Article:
Shelly Knotek, Ron Woodworth, & the Deadly Bonds of Trauma

This article is an excerpt from the Shortform book guide to "If You Tell" by Gregg Olsen. Shortform has the world's best summaries and analyses of books you should be reading.

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What happened to Shelly Knotek’s friend Ron Woodworth? What injuries led to his death?

As a friend of Shelly Knotek, Ron Woodworth came to live with her and her family in 2001. But, problems arose when he started to fall into the same cycle of abuse as Shelly’s former victims did.

Keep reading to learn how Ron became a victim of Shelly’s abuse.

Ron Woodworth’s Stay at the Knoteks‘ House

According to Gregg Olsen’s If You Tell, a recounting of the abuse and murders brought on by Shelly Knotek, Ron Woodworth moved in with the Knoteks. Like Kathy Loreno, he had run into financial problems and was broke, emotionally vulnerable, and estranged from his family. Shelly invited him to stay with them so he could get back on his feet.

One of Shelly’s daughters Nikki no longer had contact with anyone in her family except her sister Sami, and her other sister Tori was too young to remember what had happened with Kathy, but Ron’s arrival set off alarm bells in Sami’s head. Still, she forced herself to believe that what had happened with Kathy wouldn’t happen again and that Ron would be strong enough to withstand Shelly. She was wrong.

Again, the relationship between Ron and Shelly started out as a loving friendship, but soon Shelly began degrading him and chipping away at his self-worth. The slide into abuse happened much more rapidly than it had with Kathy, but the pattern was the same: physical abuse, restricting bathroom usage, drugging, and isolating him from family.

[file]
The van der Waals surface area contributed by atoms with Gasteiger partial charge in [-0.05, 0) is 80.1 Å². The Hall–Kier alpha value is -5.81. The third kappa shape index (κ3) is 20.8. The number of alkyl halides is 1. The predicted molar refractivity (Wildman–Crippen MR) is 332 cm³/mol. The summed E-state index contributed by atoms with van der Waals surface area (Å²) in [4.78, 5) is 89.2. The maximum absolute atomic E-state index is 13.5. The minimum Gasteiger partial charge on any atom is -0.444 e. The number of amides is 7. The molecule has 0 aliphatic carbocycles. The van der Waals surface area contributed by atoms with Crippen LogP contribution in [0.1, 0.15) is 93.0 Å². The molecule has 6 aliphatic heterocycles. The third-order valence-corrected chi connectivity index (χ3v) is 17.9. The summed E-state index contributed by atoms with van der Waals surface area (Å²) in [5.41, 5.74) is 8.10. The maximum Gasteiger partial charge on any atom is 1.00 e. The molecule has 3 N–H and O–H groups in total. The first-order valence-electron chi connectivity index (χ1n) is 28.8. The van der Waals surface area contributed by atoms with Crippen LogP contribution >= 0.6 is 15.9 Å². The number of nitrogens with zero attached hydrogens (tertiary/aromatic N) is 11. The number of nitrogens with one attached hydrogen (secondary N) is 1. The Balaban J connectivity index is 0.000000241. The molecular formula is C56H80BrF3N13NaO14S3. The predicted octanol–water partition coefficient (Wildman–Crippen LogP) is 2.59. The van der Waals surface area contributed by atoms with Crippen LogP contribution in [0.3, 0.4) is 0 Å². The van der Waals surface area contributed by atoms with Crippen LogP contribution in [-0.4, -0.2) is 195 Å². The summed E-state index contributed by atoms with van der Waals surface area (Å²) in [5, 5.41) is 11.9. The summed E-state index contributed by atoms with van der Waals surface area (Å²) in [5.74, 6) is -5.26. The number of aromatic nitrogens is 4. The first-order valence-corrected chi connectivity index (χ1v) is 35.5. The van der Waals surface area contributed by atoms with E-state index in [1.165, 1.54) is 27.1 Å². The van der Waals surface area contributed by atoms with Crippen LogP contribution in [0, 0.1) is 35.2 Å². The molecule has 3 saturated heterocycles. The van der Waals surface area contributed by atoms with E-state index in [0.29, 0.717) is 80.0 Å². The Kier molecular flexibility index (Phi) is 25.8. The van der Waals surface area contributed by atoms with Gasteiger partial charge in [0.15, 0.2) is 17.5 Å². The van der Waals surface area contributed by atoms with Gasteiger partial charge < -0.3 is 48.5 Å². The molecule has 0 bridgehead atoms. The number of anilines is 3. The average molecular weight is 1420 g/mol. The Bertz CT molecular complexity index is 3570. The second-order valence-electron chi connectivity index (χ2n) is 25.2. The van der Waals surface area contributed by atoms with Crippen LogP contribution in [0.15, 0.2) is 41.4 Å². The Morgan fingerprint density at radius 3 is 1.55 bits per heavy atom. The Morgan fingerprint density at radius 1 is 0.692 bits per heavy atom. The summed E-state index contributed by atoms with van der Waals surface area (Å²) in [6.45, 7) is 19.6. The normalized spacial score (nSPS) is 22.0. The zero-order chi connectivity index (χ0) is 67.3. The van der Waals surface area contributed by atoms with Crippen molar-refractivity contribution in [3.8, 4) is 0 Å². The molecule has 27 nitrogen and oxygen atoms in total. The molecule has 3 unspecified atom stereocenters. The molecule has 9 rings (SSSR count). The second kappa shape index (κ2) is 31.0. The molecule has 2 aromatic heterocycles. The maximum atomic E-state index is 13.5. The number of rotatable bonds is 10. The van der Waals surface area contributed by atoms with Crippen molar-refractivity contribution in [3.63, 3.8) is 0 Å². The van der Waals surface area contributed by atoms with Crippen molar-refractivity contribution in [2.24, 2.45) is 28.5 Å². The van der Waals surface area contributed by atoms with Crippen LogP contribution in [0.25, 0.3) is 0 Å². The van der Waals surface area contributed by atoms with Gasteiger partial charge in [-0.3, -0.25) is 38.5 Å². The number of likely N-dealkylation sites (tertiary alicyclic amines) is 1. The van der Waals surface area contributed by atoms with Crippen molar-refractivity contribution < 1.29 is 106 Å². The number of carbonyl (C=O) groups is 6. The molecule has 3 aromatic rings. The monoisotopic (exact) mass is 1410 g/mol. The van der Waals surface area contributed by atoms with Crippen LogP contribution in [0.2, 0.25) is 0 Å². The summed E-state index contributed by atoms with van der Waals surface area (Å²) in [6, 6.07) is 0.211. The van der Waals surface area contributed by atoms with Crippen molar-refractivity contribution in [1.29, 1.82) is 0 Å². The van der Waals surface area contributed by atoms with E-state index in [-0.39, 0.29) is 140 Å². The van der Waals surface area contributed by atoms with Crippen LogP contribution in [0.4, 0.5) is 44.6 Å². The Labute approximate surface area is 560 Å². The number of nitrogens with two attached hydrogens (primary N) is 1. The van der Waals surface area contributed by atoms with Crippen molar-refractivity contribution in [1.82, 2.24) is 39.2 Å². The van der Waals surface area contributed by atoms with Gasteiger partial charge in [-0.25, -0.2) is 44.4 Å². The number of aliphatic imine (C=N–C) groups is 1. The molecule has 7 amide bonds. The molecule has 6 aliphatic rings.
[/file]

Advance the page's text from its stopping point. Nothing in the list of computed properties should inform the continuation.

As punishments got worse, Shelly forced Ron to drink his own urine, punch himself in the face as hard as he could over and over, and repeatedly jump barefoot off their two-story house. His feet became covered in open wounds that wouldn’t heal. 

Like Kathy’s, his body began to deteriorate. He lost weight, and his teeth fell out. When his condition started to mirror Kathy’s in her final months, Shelly seemed to grow worried and started trying to get him to move out. She said she was going to take him to a homeless shelter, but Ron refused to go and threatened to kill himself if they made him leave. 

In July 2003, Ron died from his injuries. Due to a heat wave, there was a burning ban in place, so Shelly’s husband Dave buried Ron with the intention to dig him back up and burn him when the ban was lifted. Shelly insisted to Tori that he was fine and was at a friend’s house, resting. She told Tori not to tell anyone about what had been going on, and that if she did, she’d disown her. Then Shelly’s focus returned to Tori, and the abuse worsened.

Trauma Bonding: How Victims Become Attached to Their Abusers

The pattern of abuse that Shelly followed with her victims is a common abuse pattern that can result in trauma bonding in a victim. Trauma bonding is when an abuser manipulates their victim into forming a deep connection with them, making the victim dependent and making it harder for the victim to leave the abusive situation. Trauma bonding is cyclical and tends to occur in seven stages, all of which are visible in Shelly’s treatment of her victims.

Stage 1: Love bombing. In the first stage, the abuser showers the victim with love and affection. They establish a strong connection to their victim and use it to imply that they’re offering the victim something no one else can offer. Shelly presented herself as a benevolent caretaker who could provide her victims with support at a time when they felt they had been abandoned by the other people in their lives.